Although there are modern quilt blocks, not all modern quilts are created using the traditional method of building separate blocks and joining them into a finished quilt top. Sometimes quilters skip over the use of these blocks and decide to create quilts in strips or rounds instead. There is a trend lately in creating quilts made from strips of fabric sewn together to appear as stripes. Sometimes the focus of the quilt is on the lack of a theme or design and letting the colors or fabrics speak for themselves, similar to the way Josef Albers concentrated on the colors in this paintings and was unconcerned with a defined subject matter.

In the past, most quilters generally came to quilting through the teachings of an elder. While this still holds true, some are finding it on their own. The online community has exploded and new quilters are able to develop their skills with online tutorials instead of in person. There are online forums, virtual bees, and swaps available on flickr, an online photo storage and sharing site. The blogosphere offers and abundance of free information and tutorials. Etsy offers an online marketplace for crafters of all kinds to connect and sell their products. Of course, modern quilters are not only connected digitally. One of the latest quilting phenomenans is the Modern Quilt Guild. In October 2009, the founding branch of The Modern Quilt Guild started in Los Angeles. The Modern Quilt Guild has grown to accommodate more than 100 modern quilt guilds in cities across the world.

Modern Quilting is many things. It is not solely for the young or the old. It is an approach used by quilters wanting a new twist to the age old tradition. It is a style of simple aesthetics and personal taste that allows the quilters to freely express themselves.

Defining the Modern Quilter

Hi!  For those of you who attended my schoolhouse, this is the blog post I promised you with all the links and photographs of projects I shared.  Thanks for joining me today and I hope you enjoyed it!

For those of you who did not attend my schoolhouse, this blog post is a brief overview of some of the projects I shared with my schoolhouse "pupils".

Mini Quilts
Modern Block Minis

Square in a Square - FrontSquare in a Square - Back
Square-in-a-square mini quilt by Jessica Toye of Sewbot's Laboratory.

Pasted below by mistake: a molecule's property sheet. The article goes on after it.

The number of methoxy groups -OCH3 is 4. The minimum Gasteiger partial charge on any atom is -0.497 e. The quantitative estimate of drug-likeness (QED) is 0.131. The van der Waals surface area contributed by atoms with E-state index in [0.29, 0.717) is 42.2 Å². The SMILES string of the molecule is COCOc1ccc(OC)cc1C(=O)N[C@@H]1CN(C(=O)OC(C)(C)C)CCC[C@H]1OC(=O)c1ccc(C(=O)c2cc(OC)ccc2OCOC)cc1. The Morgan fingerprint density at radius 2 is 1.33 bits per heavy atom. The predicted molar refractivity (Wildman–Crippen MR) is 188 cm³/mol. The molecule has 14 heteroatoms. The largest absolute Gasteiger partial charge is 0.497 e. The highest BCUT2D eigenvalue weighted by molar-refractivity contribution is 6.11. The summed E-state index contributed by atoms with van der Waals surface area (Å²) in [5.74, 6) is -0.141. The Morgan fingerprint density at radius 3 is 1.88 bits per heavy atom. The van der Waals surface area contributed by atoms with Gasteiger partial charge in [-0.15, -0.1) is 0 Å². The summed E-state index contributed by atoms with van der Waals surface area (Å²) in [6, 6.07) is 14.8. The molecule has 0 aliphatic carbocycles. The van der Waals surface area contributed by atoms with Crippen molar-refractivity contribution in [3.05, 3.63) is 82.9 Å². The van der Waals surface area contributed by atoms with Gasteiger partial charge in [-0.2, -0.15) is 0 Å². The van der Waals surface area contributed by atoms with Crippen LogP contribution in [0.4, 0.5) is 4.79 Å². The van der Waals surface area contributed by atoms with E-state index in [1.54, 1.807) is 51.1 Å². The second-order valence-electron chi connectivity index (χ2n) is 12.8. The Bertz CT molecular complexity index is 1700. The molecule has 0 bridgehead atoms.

Wonky Log Cabin - Front
Wonky Log Cabin - Back
Wonky Log Cabin mini quilt by Jessica Toye of Sewbot's Laboratory.

Wonky Stars - Front
Wonky Stars - Back
Wonky Stars mini quilt by Jessica Toye of Sewbot's Laboratory.

Everything Tote - Modeled
Everything Tote from Weekend Sewing by Heather Ross.

Small Tote - Modeled
Small Tote by Jessica Toye. Download the free pattern here.

Handbag - Hanging

Simplicity 2396

Lunch Tote - Hanging
Lunch Tote from Sewing Green by Betz White.

Carry All Bag - Modeled
Carry All Bag by Jessica Toye of Sewbot's Laboratory for Fabri-Quilt, Inc. Available as a kit from Fabri-Quilt, Inc.

Josephine Apron
josephine from A is for Apron by Nathalie Mornu.

Waldorf Apron
the waldorf from A is for Apron by Nathalie Mornu.
McCall's Apron
McCall's 5825

Flower Girl Dresses
Flower Girl Dress from Weekend Sewing by Heather Ross.

Quilted Pillows
Flash Dance - Pillow
Flash Dance Pillow by Jessica Toye of Sewbot's Laboratory.

Mixed Feelings - Pillow
Mixed Feelings Pillow by Jessica Toye of Sewbot's Laboratory.

Split Second Decision - Pillow
Split Second Decision Pillow by Jessica Toye of Sewbot's Laboratory.

Table Runner
Engagement - Special
Engagement - Front
Engagement - Back
Engagement by Jessica Toye of Sewbot's Laboratory.

Half a Dozen

Split Second Decision - Front
Split Second Decision - Back
Split Second Decision by Jessica Toye of Sewbot's Laboratory.

Jambalaya - Special
Jambalaya - Front
Jambalaya - Back
Jambalaya by Jessica Toye of Sewbot's Laboratory. Download the free pattern here.

Flash Dance - Special 2
Flash Dance - Front
Flash Dance - Back
Flash Dance by Jessica Toye of Sewbot's Laboratory. Download the free pattern here.

Framed - Front
Framed - Back
Framed by Jessica Toye of Sewbot's Laboratory. Download the free pattern here.

Mortar - Special
Mortar - Back
Mortar - Front
Mortar by Jessica Toye of Sewbot's Laboratory.

Mixed Feelings - Front
Mixed Feelings - Back
Mixed Feelings by Jessica Toye of Sewbot's Laboratory.

Thanks to those of you who were able to join me in my schoolhouse.  I hope you enjoyed it!